Alasdair Gray mural acquired for the public will go on display in Glasgow

A mural by the the late Alasdair Gray will go on display in the museum where he learnt to draw after it was acquired for the public.

Painted in 1964, Cowcaddens Streetscape in the Fifties, is one of Gray’s best-known works and what he referred to as ‘my best big oil painting.’

The painting shows life in the Glasgow area post-war and captured the look and feel of daily life.

Before display at Kelvingrove Art Gallery and Museum the painting will be conserved at Glasgow Museums Resource Centre where academics and fans will be able to see it.

The work was acquired by Glasgow Life through support of The National Fund for Acquisitions, administered with Scottish Government funding by National Museums Scotland.

‘This painting is a remarkable addition to our collection of works by the legendary Alasdair Gray,’ said Bailie Annette Christie, chair of Glasgow Life.

‘It is a powerful image of Glasgow by an artist with strong links to the city and belongs in a public collection where Glaswegians and visitors can enjoy it.’

The previous owner of Cowcaddens Streetscape in the Fifties, Angela Mullane refers to her friend’s own words to talk about the importance of this work for Glasgow and Kelvingrove Art Gallery and Museum.

‘I started making maps when I was small showing places, resources, where the enemy and where love lay,’ said Alasdair Gray.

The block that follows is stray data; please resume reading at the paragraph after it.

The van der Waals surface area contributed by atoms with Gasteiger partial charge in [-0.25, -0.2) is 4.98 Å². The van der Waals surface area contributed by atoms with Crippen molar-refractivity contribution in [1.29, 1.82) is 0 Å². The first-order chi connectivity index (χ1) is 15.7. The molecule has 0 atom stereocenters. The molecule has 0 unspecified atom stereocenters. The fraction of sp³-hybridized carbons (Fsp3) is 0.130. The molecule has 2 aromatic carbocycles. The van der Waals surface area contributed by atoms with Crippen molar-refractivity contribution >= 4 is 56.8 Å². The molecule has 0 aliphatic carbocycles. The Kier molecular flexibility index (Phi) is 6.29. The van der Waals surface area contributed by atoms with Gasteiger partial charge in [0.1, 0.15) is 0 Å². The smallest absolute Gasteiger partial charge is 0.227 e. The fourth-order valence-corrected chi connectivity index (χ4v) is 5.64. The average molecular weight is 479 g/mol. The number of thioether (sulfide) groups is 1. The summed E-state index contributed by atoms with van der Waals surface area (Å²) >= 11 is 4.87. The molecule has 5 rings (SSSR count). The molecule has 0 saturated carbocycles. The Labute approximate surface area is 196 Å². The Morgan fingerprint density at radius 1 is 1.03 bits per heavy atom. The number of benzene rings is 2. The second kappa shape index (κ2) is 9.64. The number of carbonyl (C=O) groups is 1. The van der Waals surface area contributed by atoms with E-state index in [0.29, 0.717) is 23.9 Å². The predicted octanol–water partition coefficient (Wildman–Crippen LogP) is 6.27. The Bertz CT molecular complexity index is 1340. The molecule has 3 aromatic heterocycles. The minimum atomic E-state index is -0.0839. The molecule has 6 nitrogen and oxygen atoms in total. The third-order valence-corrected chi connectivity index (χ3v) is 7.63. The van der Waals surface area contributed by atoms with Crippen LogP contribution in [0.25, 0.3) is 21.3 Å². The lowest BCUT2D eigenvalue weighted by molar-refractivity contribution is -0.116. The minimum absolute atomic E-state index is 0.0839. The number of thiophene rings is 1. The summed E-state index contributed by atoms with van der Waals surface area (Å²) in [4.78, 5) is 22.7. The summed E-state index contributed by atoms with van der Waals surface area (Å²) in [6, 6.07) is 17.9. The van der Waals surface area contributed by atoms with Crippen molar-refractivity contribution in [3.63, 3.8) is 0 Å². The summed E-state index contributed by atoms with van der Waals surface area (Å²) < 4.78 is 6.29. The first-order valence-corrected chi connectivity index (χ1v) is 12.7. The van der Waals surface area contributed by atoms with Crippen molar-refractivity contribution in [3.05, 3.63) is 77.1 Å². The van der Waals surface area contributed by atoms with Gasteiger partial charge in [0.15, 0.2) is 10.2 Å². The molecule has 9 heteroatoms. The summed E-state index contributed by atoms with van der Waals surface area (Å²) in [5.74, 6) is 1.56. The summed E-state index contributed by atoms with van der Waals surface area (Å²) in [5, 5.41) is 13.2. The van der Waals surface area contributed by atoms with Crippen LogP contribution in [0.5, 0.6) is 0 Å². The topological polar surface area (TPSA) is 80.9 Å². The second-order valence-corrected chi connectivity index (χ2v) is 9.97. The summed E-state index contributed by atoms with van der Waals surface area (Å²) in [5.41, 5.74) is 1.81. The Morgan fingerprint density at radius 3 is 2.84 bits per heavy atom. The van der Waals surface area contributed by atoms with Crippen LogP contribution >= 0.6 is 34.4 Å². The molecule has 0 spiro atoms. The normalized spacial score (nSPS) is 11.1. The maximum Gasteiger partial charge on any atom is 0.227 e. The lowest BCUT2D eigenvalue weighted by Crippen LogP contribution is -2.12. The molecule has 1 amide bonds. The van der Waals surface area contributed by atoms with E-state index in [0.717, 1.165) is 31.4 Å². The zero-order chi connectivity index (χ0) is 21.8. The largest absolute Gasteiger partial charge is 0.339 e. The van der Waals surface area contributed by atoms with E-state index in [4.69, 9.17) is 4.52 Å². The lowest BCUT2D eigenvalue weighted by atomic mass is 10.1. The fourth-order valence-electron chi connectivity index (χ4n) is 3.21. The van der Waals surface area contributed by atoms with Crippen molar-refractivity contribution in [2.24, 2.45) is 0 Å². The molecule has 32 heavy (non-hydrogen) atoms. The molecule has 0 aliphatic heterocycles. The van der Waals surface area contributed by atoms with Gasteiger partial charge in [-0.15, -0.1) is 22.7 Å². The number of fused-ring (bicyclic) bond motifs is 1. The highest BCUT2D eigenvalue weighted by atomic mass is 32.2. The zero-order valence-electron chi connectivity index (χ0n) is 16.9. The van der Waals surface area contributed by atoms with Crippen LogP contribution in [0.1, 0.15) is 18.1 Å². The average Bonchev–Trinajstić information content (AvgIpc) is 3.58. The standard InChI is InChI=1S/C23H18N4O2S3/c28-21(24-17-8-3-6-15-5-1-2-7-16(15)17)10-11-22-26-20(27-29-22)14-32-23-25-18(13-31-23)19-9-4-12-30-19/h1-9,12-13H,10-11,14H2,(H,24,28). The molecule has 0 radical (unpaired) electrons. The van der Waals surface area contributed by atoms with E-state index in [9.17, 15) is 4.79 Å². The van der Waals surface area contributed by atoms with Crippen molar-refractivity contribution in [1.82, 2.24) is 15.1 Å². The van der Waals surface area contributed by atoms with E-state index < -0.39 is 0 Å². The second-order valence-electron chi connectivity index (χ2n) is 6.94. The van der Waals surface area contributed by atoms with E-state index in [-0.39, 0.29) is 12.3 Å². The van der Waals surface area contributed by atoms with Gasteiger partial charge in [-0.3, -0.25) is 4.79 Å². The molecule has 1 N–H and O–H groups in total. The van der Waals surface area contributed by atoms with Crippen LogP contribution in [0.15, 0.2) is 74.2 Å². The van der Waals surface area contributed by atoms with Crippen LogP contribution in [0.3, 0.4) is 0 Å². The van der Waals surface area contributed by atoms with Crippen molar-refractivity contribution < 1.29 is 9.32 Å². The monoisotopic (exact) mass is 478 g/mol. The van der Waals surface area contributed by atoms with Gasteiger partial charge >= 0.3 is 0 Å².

‘One day Mum put some of my scribblings in a handbag and took me by tram to Kelvingrove.

‘She had read in a newspaper that Miss Jean Irwin held an art class on Saturday mornings in Kelvingrove… I drifted around looking at what these kids painted while Mum showed my scribbles to Miss Irwin, who let me join her class.

‘For the next five years, Saturday mornings were my happiest times.’

Gray, who died in 2019, was one of Scotland’s most multi-talented artists.

He was born in Riddrie in the east of Glasgow and attended The Glasgow School of Art (GSA) in the 1950s. 

Cowcaddens is a significant example of his painting within the decade following his graduation from GSA in 1957.

Gray was a prolific poet, playwright, novelist, painter, and printmaker whose work continues to be celebrated in books, exhibitions, conferences, and the annual Gray Day (25 February).

He credited his fledgling love of painting to a weekend art class at Kelvingrove Art Gallery and Museum.  

The addition of Cowcaddens enhances the holdings that were previously acquired or gifted from the artist to Glasgow Life Museums.

This includes City Recorder (1977–78) and the Moira McAlpine Bequest 2015.

It joins artworks in the collection by his peers and friends at GSA – Carole Gibbons and Alan Fletcher – and works relating to the documentation of Glasgow through the fine art holdings. 

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